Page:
One stage in the old Army Qualification required the shooter to start in the standing position with his rifle loaded with 2 rounds and having with them another mag with 8 rounds. At the start signal the shooter must drop to the prone position take the rifle off safe fire the 2 rounds at a target 300 yards away. Then reload and fire one more round at that target. They then shift targets fire 3 more rounds. Then shift targets again firing the remaining 4 rounds. All this must be finished in 60 seconds….

The first time people shoot this usually the clock is on their mind or Time Monkey is on their backs. They rush through the string. They do not score well, don’t even get off all their shots. They fumble around with the reload. And time just slips away.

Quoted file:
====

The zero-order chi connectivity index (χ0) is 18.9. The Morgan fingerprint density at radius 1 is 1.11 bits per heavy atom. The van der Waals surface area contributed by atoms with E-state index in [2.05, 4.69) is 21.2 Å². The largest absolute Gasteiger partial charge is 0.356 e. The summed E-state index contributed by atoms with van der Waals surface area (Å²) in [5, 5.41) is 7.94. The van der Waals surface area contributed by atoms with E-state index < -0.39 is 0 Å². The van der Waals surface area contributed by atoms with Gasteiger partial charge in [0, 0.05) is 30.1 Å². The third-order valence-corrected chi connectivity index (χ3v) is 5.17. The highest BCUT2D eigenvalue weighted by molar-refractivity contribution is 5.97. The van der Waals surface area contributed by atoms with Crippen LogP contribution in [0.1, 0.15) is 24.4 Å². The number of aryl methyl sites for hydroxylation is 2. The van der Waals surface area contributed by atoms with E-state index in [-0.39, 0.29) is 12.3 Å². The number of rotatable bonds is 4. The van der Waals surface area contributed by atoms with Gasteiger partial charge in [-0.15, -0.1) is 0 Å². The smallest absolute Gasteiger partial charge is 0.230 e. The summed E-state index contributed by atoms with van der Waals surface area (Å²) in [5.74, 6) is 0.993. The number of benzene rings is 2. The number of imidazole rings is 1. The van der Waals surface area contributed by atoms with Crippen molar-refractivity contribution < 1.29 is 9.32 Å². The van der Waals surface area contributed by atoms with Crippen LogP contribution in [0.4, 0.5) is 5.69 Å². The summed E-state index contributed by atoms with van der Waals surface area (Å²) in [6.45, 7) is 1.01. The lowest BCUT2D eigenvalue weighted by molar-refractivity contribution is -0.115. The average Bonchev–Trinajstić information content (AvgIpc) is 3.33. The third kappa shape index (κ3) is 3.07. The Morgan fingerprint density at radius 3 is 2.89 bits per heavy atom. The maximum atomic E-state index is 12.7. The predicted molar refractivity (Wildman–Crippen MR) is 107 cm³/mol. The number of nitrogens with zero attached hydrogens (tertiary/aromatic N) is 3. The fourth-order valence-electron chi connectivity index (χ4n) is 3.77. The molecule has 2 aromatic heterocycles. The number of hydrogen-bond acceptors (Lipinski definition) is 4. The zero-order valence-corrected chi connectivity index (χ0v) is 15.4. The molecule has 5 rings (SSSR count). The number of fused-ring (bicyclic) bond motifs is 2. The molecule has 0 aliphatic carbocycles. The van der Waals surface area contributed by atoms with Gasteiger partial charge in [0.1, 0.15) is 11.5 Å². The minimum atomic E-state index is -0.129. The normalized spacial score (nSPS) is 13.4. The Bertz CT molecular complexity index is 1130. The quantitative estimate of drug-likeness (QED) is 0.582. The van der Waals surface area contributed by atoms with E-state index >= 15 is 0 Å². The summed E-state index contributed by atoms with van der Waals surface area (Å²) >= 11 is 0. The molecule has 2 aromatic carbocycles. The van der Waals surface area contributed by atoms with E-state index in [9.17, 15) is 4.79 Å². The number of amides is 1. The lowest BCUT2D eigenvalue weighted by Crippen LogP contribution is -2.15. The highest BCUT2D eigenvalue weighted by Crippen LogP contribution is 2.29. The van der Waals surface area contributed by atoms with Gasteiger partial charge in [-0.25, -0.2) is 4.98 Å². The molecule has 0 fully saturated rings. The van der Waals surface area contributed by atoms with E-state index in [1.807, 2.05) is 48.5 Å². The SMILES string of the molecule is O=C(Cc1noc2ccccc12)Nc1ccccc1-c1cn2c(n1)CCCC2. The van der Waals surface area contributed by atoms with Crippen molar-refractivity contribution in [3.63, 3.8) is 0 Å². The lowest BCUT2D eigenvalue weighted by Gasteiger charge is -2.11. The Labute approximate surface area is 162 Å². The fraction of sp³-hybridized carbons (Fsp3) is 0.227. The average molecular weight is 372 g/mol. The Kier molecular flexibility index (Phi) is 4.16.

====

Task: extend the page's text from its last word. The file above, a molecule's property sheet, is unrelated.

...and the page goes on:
After a shooter has shot this a few times they see how much time is in 60 seconds. They get more comfortable with it. They focus on the task at hand and do not worry about the clock.

They finish with plenty of time to spare. Shooters finishing this string in 40-45 seconds with a perfect score is not out of the norm.

Work on the skill. Focus on the task at hand. Focus on doing it right.

Work till you can do this with an audience. That adds that extra little bit of stress you need to practice under. Eventually you won’t even know they are there.


Unorthodox shooting positions aren’t

Sunday, September 30th, 2012

In my Handgun Carry Classes I often get students who want to train with their own gun in our class. On the surface this is easy to understand. It is to be expected that someone going to a class to allow them to carry a handgun on themselves would want to train with it. There is a bit of misunderstanding about the class however. The class is not designed to train you to fight with a gun. The shooting portion of the class is only designed to “qualify” you to carry the gun.